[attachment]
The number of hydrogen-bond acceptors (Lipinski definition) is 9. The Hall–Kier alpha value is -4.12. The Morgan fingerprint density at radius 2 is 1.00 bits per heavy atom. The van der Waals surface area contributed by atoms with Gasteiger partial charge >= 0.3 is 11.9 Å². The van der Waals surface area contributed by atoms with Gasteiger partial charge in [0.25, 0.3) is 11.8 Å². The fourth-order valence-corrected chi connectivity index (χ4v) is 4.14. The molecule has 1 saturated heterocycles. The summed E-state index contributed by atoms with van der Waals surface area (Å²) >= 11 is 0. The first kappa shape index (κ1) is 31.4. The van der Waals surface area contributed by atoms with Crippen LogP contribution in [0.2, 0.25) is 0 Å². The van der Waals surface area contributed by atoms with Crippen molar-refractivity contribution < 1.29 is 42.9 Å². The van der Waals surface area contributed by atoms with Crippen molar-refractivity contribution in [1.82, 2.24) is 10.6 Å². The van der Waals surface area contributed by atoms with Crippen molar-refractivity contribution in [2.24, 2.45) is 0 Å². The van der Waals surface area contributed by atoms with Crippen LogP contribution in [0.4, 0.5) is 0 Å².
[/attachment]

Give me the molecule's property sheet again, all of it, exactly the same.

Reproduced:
The number of hydrogen-bond acceptors (Lipinski definition) is 9. The Hall–Kier alpha value is -4.12. The Morgan fingerprint density at radius 2 is 1.00 bits per heavy atom. The van der Waals surface area contributed by atoms with Gasteiger partial charge >= 0.3 is 11.9 Å². The van der Waals surface area contributed by atoms with Gasteiger partial charge in [0.25, 0.3) is 11.8 Å². The fourth-order valence-corrected chi connectivity index (χ4v) is 4.14. The molecule has 1 saturated heterocycles. The summed E-state index contributed by atoms with van der Waals surface area (Å²) >= 11 is 0. The first kappa shape index (κ1) is 31.4. The van der Waals surface area contributed by atoms with Crippen LogP contribution in [0.2, 0.25) is 0 Å². The van der Waals surface area contributed by atoms with Crippen molar-refractivity contribution < 1.29 is 42.9 Å². The van der Waals surface area contributed by atoms with Crippen molar-refractivity contribution in [1.82, 2.24) is 10.6 Å². The van der Waals surface area contributed by atoms with Crippen molar-refractivity contribution in [2.24, 2.45) is 0 Å². The van der Waals surface area contributed by atoms with Crippen LogP contribution in [0.4, 0.5) is 0 Å².